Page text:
TypeScript is the fastest growing programming language — Visual Studio Magazine

TypeScript2 0



JetBrains dev report: TypeScript is the fastest growing programming language

TypeScript2 0

since being recognized as 1 One of the fastest growing programming languages ​​in last year’s developer report by development tools specialist JetBrains was Microsoft’s TypeScript. of The fastest growing language of the year.

The rise of TypeScript is the first significant finding of the report the company cited in its January 16th blog announcement. It has tripled in the last 6 years. ”

Known for its IDEs and other development tools for the .NET developer community, JetBrains publishes an annual report. This year is based on the responses of his 29,269 developers worldwide who participated in his July survey from May 2022. In addition to programming languages, we examine tools, technologies, demographics, fun facts, and developer lifestyles.

“TypeScript’s share has almost tripled in six years, growing from 12% in 2017 to 34% in 2022,” said the company’s State of Developer Ecosystem 2022.

The programming languages ​​section of that report garnered a lot of interest, with the fast-rising and oft-cited TypeScript shining here (in popularity rankings), but the ubiquitous JavaScript on which it is based. There seems to be no catch-up. The reason is that most of these research-based reports have a large presence in web developers, and browsers have always had the highest use of JavaScript. The chart below shows how TypeScript has overtaken his four other languages ​​(C, PHP, C#, and C++) in the last six years chasing JavaScript.

Programming languages ​​used last year (growth)
[Click on image for larger view.] Programming language used last year (Source: JetBrains).

Another chart further shows that TypeScript has steadily climbed over the years, starting with a 12% share of answers to the above question in 2017, and up to 34% in 2022.

major programming language
[Click on image for larger view.] Programming language used last year (Source: JetBrains).

“Will JavaScript eventually replace it?” the report pondered. “We are rapidly catching up to JavaScript, but JavaScript usage remains steady and high. 92% of TypeScript developers use JavaScript, and 40% choose it as one of their primary languages. increase.”

Indeed, for its usage issues, TypeScript ranks in the top 5, behind Python, Java, and HTML/CSS (the latter of which JetBrains recognizes is not a programming language, but is included anyway). is in

major programming language
[Click on image for larger view.] major programming language (Source: JetBrains).

JetBrains’ observation of JavaScript’s growing popularity and questioning whether it can catch it reflects the love-hate relationship that developers so often find against JavaScript, which it claims has some drawbacks. Despite being recognized, we are basically forced to use JavaScript for web development (despite Microsoft’s JavaScript-free Blazor approach).

Because of this love-hate relationship, JavaScript is both the most popular language and the “least liked” language (according to what is most frequently mentioned). This is not unusual for reports like this.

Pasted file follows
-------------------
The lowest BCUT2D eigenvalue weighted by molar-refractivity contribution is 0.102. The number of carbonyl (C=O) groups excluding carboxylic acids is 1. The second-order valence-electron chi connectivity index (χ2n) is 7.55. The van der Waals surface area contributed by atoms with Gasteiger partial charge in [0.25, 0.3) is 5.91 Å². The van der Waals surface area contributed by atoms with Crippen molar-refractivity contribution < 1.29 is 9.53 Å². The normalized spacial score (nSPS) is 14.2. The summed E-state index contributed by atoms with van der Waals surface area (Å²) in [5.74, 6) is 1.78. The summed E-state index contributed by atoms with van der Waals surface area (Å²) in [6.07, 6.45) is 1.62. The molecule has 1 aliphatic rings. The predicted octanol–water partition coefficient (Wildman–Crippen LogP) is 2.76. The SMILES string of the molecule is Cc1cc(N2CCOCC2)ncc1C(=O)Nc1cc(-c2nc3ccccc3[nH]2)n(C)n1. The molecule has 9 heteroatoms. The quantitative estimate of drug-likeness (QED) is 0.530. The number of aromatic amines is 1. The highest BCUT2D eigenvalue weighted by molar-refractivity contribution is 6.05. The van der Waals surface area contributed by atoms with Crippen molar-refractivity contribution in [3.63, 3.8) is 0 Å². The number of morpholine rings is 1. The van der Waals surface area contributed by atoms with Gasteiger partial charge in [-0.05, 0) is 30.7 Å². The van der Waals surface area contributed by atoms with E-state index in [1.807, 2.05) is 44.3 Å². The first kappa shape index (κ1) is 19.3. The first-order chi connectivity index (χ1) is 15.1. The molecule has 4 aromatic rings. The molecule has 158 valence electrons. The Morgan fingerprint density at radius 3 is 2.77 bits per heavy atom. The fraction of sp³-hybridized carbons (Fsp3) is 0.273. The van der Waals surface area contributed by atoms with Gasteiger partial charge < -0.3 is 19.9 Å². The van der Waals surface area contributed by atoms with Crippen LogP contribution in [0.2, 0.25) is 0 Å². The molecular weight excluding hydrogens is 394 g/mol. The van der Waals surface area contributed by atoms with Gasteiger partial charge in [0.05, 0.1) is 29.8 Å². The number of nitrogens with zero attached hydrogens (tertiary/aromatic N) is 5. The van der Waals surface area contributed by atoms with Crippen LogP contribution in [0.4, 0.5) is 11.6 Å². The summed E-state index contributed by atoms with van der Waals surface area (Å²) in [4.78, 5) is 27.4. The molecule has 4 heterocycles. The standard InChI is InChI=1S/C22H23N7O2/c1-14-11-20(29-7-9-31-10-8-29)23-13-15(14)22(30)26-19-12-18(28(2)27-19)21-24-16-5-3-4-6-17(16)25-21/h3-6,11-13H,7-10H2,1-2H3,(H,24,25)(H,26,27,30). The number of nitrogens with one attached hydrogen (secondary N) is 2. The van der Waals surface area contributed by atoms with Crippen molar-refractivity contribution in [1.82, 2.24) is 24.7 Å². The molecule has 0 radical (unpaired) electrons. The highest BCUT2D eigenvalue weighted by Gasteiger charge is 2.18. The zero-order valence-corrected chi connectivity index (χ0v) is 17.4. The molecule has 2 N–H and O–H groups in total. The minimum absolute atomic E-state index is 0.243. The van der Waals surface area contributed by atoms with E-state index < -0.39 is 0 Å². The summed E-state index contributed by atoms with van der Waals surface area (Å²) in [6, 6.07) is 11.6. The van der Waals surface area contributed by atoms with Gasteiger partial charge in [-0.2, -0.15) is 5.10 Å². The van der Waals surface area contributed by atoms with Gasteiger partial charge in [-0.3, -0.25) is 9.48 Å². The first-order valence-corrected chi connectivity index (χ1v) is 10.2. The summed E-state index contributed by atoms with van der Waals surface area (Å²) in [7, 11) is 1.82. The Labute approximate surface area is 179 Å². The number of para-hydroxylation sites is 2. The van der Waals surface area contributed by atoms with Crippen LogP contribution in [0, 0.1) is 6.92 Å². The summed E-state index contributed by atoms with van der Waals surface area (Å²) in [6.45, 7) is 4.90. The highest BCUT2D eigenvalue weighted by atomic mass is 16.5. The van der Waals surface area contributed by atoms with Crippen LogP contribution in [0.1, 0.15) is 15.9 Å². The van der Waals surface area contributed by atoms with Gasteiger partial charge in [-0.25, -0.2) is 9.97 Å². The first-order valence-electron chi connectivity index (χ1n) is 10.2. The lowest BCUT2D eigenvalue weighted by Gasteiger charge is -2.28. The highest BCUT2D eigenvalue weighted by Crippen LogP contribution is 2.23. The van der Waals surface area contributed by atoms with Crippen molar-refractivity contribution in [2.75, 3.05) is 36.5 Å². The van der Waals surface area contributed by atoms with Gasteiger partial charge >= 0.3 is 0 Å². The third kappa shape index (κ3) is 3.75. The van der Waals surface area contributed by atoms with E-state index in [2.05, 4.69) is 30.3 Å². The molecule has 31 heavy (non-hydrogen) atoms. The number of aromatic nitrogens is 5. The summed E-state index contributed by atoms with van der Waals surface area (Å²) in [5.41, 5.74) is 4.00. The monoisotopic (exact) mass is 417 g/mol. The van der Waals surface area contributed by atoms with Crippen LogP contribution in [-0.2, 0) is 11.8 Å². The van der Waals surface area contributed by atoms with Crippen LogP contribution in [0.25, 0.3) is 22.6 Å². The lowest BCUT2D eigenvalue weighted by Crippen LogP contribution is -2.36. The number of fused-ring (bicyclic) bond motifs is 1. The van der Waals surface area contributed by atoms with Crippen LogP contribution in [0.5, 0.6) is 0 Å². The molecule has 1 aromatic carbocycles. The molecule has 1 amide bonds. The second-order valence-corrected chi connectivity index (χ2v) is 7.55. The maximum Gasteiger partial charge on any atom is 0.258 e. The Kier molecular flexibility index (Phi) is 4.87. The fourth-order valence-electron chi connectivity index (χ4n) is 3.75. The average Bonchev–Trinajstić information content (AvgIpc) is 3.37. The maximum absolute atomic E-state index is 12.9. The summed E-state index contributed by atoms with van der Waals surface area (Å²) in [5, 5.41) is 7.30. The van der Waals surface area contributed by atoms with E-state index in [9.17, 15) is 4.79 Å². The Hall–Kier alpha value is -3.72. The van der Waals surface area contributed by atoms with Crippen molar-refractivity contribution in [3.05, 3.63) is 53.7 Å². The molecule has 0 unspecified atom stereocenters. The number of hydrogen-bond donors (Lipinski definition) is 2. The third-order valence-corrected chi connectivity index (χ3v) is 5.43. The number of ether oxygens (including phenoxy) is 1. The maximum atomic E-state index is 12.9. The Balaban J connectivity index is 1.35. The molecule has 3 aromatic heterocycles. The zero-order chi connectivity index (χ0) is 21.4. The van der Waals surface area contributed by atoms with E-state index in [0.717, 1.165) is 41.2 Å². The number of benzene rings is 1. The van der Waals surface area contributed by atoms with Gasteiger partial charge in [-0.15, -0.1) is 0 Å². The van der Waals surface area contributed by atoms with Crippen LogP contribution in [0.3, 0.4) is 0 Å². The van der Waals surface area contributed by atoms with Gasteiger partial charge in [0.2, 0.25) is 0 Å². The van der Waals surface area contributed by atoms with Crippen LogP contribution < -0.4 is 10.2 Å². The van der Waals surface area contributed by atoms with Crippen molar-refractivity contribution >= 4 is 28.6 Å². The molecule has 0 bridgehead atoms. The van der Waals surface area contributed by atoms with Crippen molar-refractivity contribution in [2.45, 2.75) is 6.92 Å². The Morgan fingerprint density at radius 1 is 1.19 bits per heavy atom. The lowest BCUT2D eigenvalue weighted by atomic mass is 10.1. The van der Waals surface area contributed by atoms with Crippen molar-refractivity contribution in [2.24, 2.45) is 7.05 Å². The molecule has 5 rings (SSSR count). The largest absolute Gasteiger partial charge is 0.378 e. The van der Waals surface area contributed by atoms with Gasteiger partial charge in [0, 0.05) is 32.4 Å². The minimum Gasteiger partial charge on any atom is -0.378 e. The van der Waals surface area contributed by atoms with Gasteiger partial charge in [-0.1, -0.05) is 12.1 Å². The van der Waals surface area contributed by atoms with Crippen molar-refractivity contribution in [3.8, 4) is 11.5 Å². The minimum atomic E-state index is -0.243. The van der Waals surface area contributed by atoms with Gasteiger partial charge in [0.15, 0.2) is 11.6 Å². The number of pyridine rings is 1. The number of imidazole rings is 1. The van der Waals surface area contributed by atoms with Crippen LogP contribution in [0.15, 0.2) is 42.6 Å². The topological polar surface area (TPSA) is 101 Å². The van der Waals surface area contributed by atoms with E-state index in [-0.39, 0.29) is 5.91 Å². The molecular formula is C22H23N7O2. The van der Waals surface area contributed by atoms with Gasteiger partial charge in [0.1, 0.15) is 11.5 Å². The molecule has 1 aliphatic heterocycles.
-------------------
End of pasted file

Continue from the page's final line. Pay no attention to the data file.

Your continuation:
programming languages ​​i hate
[Click on image for larger view.] programming languages ​​i hate (Source: JetBrains).

For example, in Stack Overflow’s massive annual developer report series, JavaScript is typically one of the most popular and beloved languages, but it also ranks high on the “most scary” questions. For example, SO’s June 2022 report found that JavaScript was “loved” by 61% of respondents, but was also said to be “feared” by 39% ( visual studio magazine Article “TypeScript Vaults Crack Stack Overflow Top 5 Before Java”). For TypeScript, those numbers are 73% and 27%.

Stack Overflow The Most Loved/Feared Programming Language
[Click on image for larger view.] Stack Overflow The Most Loved/Feared Programming Language (Source: Stack Overflow).

The JetBrains report also found that half of all developers surveyed plan to adopt a new programming language. The two most popular are Go and Rust, followed by Kotlin, TypeScript, and Python.

As such, TypeScript is popular, loved by more developers than JavaScript, and feared by fewer (according to SO), but seems destined to never overtake JavaScript.

why? good question.

back to topic can To illustrate, here are other key findings from the new report presented by JetBrains:

  • Technologies developers see as promising: AI/ML, Rust, JavaScript, Go, Kotlin, Blockchain.
  • Programming languages ​​on the decline: PHP, Ruby, Objective-C, and Scala.
  • Telecommuting remains an option for the majority of developers, with 76% choosing to work primarily from a home office.
  • 50% of developers practice remote collaborative programming.
  • 69% of survey respondents who are employed are satisfied with their jobs, but only 57% are satisfied with their salaries. The most important factor in evaluating work is the feeling that something can be achieved.
  • 73% of developers experience burnout at some point in their career.
  • The most common way to get a job is through a referral from a friend. His 30% of survey respondents got a job this way.
  • Dogs are more popular than cats among developers. Weft!

According to the methodology, the report is based on inputs from 29,269 developers from 187 countries and territories, including two responses reported from Antarctica. Data were weighted according to several criteria described in the report.

About the author

David Ramel is an editor and writer at Converge360.


Source link

What do you think?

Leave a Reply

GIPHY App Key not set. Please check settings

    5d514042 8326 4555 8ad7 f6cc765ecfcd



    2023 Lexus RZ450e electric SUV coming soon, 3 new models within 18 months